combat.
    Mr. Hunter. That is good.
    Mr. Steele. I think that is a good--
    Mr. Hunter. But you still--
    Mr. Steele. I think that is a good idea.
    Mr. Hunter. But if you die in training?
    Mr. Steele. So this--that is a very--
    Mr. Hunter. So that does not help that, right? And I found 
out--
    Mr. Steele. It does not.
    Mr. Hunter [continued]. --so this, by the way, this fix 
passed voice vote through the Defense bill last year, and the 
Senate pulled it out and referred it to the Judiciary Committee 
in the Senate, for whatever reason. VA, you got anything here? 
It is your fund, which I did not--I mean, we are active duty 
guys, for some reason, but it is yours. So go ahead.
    Mr. Reynolds. Correct. And insurance, SGLI, is just one of 
the benefit that our men and women in uniform--
    Mr. Hunter. So let's talk just about SGLI. For this one 
moment, for this one case.
    Mr. Reynolds. Okay.
    Mr. Hunter. What do you think about having to notify the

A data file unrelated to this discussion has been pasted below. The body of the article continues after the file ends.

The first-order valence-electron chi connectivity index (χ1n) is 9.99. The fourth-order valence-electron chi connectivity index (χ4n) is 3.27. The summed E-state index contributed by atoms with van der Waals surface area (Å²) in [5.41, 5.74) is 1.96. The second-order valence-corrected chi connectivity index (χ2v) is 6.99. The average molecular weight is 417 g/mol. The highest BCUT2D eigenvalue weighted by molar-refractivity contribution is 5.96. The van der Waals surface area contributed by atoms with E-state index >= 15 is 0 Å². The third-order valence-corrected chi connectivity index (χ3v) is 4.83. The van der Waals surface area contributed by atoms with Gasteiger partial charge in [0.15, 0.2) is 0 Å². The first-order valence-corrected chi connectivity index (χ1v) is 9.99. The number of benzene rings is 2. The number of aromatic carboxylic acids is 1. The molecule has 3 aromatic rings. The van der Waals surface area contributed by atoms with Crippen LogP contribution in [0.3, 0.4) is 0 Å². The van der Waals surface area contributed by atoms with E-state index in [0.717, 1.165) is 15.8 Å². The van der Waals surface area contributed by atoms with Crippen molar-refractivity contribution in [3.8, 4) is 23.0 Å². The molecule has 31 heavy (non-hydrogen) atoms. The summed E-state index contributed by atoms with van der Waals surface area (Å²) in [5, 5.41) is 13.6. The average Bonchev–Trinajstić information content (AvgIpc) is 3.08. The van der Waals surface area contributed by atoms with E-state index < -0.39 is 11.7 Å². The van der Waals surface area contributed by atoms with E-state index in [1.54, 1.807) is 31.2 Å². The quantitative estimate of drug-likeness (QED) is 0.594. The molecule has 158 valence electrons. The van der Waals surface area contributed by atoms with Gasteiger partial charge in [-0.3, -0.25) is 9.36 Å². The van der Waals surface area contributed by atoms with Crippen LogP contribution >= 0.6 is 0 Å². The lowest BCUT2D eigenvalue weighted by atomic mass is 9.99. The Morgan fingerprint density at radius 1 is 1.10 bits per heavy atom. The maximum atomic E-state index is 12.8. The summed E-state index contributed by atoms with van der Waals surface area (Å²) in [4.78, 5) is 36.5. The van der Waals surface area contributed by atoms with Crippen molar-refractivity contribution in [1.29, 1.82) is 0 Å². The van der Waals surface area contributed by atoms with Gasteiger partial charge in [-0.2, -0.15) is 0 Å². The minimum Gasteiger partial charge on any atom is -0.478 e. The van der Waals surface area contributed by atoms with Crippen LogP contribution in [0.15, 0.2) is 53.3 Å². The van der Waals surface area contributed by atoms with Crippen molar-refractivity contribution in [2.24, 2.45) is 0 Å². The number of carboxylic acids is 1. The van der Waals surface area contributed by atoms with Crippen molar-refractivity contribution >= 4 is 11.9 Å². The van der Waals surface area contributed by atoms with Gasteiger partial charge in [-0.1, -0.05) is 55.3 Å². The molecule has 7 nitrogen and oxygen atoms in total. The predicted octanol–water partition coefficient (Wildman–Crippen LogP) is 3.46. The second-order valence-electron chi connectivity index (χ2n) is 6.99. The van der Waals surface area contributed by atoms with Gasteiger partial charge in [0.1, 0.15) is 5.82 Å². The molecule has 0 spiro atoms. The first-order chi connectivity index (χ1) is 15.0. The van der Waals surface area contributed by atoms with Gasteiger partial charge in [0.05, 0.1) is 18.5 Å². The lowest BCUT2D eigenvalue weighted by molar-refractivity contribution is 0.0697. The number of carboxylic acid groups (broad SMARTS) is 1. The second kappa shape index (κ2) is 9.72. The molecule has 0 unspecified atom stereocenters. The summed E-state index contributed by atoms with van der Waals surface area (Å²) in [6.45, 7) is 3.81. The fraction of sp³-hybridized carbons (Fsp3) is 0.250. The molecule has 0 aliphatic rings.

spouse if a servicemember opts out of their life insurance?
    Mr. Reynolds. So, for my understanding--and, Vince, I will 
ask you if you know any other details--but I think--
    Mr. Hunter. Just answer me that--I only got four seconds. 
Do you think that the spouse of an active duty servicemember 
should be notified if they opt out of their life insurance?
    Mr. Reynolds. Yes.
    Mr. Hunter. Thank you. I yield back.
    Mr. Bost. Thank you. And I am going to go ahead, though I 
do not have more questions, I know the Ranking Member has. We 
are going to go one more round if need be. So, yep, you are now 
recognized.
    Ms. Esty. Thank you, Mr. Chairman. And I want to actually 
follow up with my colleague from Transportation and 
Infrastructure, Mr. Hunter, about couldn't we change that? 
Maybe that's going to take an act of Congress to do that, to 
say unless you get actual notice? Like the spouse has actually 
received a notice. It is in place until there is an actual 
notice achieved. And that those policies have to be honored 
unless you can demonstrate that notice was actually received by 
the spouse.
    And I think that might be a way to change it. And then it 
will be an incentive of everybody concerned to make sure that 
notice is actually received. And I think it is very important 
to say, like, we are just not actually going to let you opt out 
when you are in active duty because that is irresponsible and 
unfair to your family who will bear the burden if that happens. 
So I think we should continue to work on this and find some